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admiration appear army attempt authority beauty become believe better body called cause century character Charles Church circumstances civil common compared conduct considered constitution correct critics death doubt effect employed England English equally excellent existed expression fact feelings followed genius give hand honor House human imagination interest Italy King language least less liberty lived look Lord manner means measures merely Milton mind moral nature necessary never object once opinion Parliament party passages passed perhaps persons plays poems poet poetry political present Prince principles produced progress reason religion remarkable rendered resembled respect scarcely seems single society Southey spirit strong style taste tells things thought thousand tion truth turned wealth whole writers
Página 30 - I should much commend the tragical part, if the lyrical did not ravish me with a certain Doric delicacy in your songs and odes, whereunto I must plainly confess to have seen yet nothing parallel in our language : Ipsa mollities.
Página 31 - And drenches with Elysian dew (List, mortals, if your ears be true) Beds of hyacinth and roses, Where young Adonis oft reposes, Waxing well of his deep wound, In slumber soft, and on the ground Sadly sits the Assyrian queen.
Página 137 - Partridge, with a contemptuous sneer; "why, I could act as well as he myself. I am sure if I had seen a ghost I should have looked in the very same manner, and done just as he did.
Página 71 - What! have you let the false enchanter scape? O ye mistook; ye should have snatched his wand, And bound him fast. Without his rod reversed, And backward mutters of dissevering power, We cannot free the Lady that sits here In stony fetters fixed and motionless.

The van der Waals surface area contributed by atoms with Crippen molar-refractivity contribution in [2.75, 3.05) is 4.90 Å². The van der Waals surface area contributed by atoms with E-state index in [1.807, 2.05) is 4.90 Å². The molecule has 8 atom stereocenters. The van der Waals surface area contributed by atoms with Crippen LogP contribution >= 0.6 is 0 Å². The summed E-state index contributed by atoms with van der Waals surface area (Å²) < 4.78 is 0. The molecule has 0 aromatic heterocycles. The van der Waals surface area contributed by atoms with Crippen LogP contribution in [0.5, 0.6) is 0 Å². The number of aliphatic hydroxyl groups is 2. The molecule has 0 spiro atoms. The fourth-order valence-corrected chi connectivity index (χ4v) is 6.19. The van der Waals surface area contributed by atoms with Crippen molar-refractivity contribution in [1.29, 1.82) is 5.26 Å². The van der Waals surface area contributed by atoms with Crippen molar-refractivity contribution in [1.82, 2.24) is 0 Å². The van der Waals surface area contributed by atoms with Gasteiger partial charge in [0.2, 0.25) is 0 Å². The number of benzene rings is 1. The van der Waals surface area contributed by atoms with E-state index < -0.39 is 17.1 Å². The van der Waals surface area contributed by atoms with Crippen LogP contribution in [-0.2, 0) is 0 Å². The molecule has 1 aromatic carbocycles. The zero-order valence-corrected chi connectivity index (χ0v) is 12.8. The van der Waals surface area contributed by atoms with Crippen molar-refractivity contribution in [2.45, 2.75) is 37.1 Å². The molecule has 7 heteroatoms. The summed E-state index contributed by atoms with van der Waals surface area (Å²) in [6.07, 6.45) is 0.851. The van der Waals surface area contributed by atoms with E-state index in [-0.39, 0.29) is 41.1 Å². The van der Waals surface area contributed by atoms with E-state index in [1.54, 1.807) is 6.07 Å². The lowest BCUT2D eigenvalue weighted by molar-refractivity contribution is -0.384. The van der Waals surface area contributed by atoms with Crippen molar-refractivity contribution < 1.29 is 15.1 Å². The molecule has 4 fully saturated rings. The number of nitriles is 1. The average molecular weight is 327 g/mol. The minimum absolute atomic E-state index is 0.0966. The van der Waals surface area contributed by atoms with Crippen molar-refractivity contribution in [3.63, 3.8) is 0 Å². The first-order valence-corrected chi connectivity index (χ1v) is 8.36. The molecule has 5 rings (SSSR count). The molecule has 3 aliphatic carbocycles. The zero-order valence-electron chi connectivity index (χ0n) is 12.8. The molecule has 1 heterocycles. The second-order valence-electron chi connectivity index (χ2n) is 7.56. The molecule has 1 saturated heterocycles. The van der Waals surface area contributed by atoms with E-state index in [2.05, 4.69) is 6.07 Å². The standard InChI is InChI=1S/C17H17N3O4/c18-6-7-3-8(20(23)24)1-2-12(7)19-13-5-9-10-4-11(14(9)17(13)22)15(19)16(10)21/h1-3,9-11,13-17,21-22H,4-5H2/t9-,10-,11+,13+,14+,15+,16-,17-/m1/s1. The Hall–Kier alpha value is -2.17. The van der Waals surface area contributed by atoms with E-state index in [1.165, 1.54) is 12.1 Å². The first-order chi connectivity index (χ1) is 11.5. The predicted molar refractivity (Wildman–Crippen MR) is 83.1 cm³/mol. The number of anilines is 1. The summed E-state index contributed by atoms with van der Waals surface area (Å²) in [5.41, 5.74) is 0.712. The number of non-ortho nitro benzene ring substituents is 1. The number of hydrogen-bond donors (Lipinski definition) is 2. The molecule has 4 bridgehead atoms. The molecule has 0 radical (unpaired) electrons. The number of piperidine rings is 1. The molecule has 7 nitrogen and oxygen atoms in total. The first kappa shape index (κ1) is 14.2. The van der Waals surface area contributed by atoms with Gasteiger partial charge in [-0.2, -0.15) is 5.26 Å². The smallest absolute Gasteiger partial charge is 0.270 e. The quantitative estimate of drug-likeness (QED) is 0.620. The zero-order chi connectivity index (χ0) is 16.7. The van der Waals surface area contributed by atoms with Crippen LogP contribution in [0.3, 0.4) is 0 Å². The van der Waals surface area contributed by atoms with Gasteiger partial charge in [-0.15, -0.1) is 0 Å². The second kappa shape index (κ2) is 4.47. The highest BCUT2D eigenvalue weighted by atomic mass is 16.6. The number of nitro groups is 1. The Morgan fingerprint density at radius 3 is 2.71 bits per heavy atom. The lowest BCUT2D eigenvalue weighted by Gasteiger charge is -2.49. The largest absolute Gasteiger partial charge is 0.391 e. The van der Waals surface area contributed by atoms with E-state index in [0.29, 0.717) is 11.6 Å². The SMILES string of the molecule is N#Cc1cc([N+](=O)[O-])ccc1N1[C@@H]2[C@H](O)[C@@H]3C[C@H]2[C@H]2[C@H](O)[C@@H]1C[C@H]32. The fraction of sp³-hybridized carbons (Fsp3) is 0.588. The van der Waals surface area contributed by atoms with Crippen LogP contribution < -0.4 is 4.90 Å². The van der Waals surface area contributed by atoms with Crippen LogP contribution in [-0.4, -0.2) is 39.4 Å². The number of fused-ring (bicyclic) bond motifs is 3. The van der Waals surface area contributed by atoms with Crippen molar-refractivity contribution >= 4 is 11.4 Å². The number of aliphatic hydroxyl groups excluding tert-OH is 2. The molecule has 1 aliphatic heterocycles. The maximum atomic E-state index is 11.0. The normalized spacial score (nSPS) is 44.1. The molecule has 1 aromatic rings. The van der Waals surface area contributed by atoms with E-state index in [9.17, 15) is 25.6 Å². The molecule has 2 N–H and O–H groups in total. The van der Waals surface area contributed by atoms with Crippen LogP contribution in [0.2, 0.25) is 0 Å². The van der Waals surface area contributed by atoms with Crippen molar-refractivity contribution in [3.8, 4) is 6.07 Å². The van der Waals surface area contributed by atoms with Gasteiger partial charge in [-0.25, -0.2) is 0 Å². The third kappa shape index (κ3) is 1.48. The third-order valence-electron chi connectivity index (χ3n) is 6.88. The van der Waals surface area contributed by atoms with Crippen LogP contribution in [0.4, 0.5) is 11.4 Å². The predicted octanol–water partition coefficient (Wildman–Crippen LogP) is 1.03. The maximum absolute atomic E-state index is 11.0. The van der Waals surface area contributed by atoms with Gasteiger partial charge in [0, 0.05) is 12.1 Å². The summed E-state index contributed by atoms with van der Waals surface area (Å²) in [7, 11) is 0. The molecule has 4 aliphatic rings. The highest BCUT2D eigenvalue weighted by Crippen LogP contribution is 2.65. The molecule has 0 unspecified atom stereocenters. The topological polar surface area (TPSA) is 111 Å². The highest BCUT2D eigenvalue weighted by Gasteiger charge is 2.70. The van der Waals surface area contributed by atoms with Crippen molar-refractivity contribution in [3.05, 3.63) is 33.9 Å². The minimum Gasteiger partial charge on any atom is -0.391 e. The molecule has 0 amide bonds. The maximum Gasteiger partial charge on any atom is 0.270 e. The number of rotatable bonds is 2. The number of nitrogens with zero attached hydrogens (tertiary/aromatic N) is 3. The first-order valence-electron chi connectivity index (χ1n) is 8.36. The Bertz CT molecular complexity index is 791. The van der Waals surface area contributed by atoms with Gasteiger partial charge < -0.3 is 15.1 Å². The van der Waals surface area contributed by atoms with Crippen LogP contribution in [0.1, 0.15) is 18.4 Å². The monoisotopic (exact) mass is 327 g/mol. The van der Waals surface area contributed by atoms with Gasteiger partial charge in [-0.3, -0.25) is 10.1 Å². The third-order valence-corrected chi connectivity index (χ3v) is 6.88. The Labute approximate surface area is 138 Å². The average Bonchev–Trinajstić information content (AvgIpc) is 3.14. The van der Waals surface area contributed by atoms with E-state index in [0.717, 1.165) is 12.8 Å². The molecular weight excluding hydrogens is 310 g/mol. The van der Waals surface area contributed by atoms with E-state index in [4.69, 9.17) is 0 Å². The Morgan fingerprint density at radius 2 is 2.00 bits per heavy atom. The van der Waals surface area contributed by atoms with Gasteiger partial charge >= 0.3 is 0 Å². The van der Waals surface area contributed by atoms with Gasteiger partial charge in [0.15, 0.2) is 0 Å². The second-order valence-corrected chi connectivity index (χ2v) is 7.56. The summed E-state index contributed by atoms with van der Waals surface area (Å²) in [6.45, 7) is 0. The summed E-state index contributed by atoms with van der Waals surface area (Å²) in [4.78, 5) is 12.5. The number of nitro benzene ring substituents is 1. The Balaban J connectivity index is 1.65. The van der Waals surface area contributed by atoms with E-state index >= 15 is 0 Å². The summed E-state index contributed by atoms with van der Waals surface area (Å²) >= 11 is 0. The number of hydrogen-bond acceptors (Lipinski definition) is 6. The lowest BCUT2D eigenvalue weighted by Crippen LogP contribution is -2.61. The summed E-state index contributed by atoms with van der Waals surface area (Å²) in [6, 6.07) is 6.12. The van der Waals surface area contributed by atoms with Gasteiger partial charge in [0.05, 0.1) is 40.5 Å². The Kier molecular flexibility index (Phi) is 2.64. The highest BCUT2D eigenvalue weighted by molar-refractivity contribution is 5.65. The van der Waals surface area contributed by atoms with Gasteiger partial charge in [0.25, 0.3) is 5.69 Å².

Página 21 - fine frenzy " which he ascribes to the poet, — a fine frenzy doubtless, but still a frenzy. Truth, indeed, is essential to poetry ; but it is the truth of madness. The reasonings are just ; but the premises are false. After the first suppositions have been made...
Página 23 - And, as the magic lantern acts best in a dark room, poetry effects its purpose most completely in a dark age. As the light of knowledge breaks in upon its exhibitions, as the outlines of certainty become more and more definite, and the shades of probability...
Página 32 - The poetry of Milton differs from that of Dante as the Hieroglyphics of Egypt differed from the picture-writing of Mexico. The images which Dante employs speak for themselves ; they stand simply for what they are. Those of Milton have a signification which is often discernible only to the initiated. Their value depends less on what they directly represent than on what they remotely suggest.